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June a Good Time to Plant Heat-Happy Vegetables

Try these tips to enjoy a full Southern California summer garden

There is still time to enjoy a full Southern California summer garden by planting heat-happy vegetables in June. The typically mild Southern California temperatures during the month give these vegetables a good start for the hotter months ahead, according to experts at Agromin, an Oxnard-based manufacturer of earth-friendly soil products made from organic material collected from more than 50 Southern California communities including cities throughout Santa Barbara County.

» Plant vegetables that can withstand heat: A number of vegetables can be planted in June that can thrive even in the soon-to-be-here heat of summer. These include summer squash, pumpkins, corn, lima beans, okra, all types of peppers, zucchini, melons and eggplant.

» Trim herb plants: Herbs planted in early spring should have full, healthy leaves by June. Keep an eye out for signs of blooms and remove them immediately whenever spotted. This will keep herbs focused on growing bigger leaves. If herbs are allowed to go to seed, their leaves dry and become bitter tasting.

» Prepare lawn for summer: Thatch is dead or decaying debris between a lawn’s grass blades and roots. If allowed to become too thick, water will not absorb into the roots. You may find yourself watering your grass, but most of the water will either run off or evaporate. Aerate and dethatch warm season lawns (such as Bermuda grass and St. Augustine) now by using a dethatching rake or aerator (available for rent at large home centers). The aerator punctures holes in the surface of the lawn enabling water to penetrate and deeper root growth. Apply a light layer of lawn topping to keep in moisture and reduce water usage. This is also the best time to reseed lawn bare spots.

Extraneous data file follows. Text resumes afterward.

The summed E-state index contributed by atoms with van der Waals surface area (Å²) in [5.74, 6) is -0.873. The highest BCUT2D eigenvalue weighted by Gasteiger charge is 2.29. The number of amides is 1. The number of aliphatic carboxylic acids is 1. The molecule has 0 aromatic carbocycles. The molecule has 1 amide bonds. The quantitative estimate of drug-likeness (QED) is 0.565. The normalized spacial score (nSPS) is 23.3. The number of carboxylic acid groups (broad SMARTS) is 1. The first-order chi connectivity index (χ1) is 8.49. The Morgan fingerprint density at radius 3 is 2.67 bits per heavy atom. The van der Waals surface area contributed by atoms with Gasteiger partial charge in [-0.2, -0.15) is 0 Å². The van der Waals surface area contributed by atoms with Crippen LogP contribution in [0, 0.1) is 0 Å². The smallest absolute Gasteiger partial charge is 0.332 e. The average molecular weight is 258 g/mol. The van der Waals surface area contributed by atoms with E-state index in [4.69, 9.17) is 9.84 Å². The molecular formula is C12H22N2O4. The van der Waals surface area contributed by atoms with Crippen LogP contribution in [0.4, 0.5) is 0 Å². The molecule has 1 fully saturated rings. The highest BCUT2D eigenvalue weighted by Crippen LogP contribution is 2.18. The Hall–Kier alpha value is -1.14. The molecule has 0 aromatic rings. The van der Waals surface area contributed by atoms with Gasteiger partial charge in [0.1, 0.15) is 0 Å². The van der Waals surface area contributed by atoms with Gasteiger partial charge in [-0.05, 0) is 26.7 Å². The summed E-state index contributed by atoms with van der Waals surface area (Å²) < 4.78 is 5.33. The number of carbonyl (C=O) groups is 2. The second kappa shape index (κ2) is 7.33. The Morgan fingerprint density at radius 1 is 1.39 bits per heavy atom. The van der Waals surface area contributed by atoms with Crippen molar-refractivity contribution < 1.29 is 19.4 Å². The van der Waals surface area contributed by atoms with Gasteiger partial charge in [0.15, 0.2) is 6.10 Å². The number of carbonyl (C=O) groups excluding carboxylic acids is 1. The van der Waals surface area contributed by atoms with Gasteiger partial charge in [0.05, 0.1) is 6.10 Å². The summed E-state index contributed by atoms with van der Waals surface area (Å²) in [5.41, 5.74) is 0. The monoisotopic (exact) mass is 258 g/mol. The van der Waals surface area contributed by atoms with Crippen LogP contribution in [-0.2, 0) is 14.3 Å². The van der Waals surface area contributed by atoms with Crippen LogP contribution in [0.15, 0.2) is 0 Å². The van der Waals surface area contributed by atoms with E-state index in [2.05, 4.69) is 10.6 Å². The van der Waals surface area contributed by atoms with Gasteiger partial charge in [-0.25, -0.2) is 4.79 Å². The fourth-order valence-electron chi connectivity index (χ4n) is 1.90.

» Harvest early: Homegrown vegetables rarely grow as large as those found in the store. Harvest them as soon as you see a slowdown in growth. This will encourage new growth. Vegetables left too long on the plant are a signal for the plant to stop producing. For some vegetables, it can be hard to tell when it is time to harvest. Carrots are ripe when their tops peak out of the ground and their leaves turn a dark green. Garlic bulbs are ready to harvest when the foliage begins to dry naturally. Once picked, let the garlic (with stems) dry on a slotted tray in a warm, dry and shaded area.

» Keep rodents from decimating your garden: Nothing can be more frustrating to a gardener than to wake up in the morning to find that rabbits have spent the night feasting on vegetables and flowers. One line of defense is to build a fence around the perimeter of the garden at least 1 foot deep and 3 feet high. Another natural way of reducing rodent invasions is to plant strong smelling plants around the garden such as marigolds, garlic, onion, sage and rosemary. Also try spraying a mixture of 2 tablespoons of cayenne pepper with 1 quart of warm water on and around plants.

» Trellis vegetables: A variety of vining plants will produce more crops when grown on trellises. Trellis gardening also requires less space than traditional gardens. Vining vegetables that do especially well when grown on a trellis include cucumbers, squashes and tomatoes. Because the vegetables are kept off the ground, mildew and bug damage is reduced.

Click here for more gardening tips.

— Diane Rumbaugh is a publicist representing Agromin.

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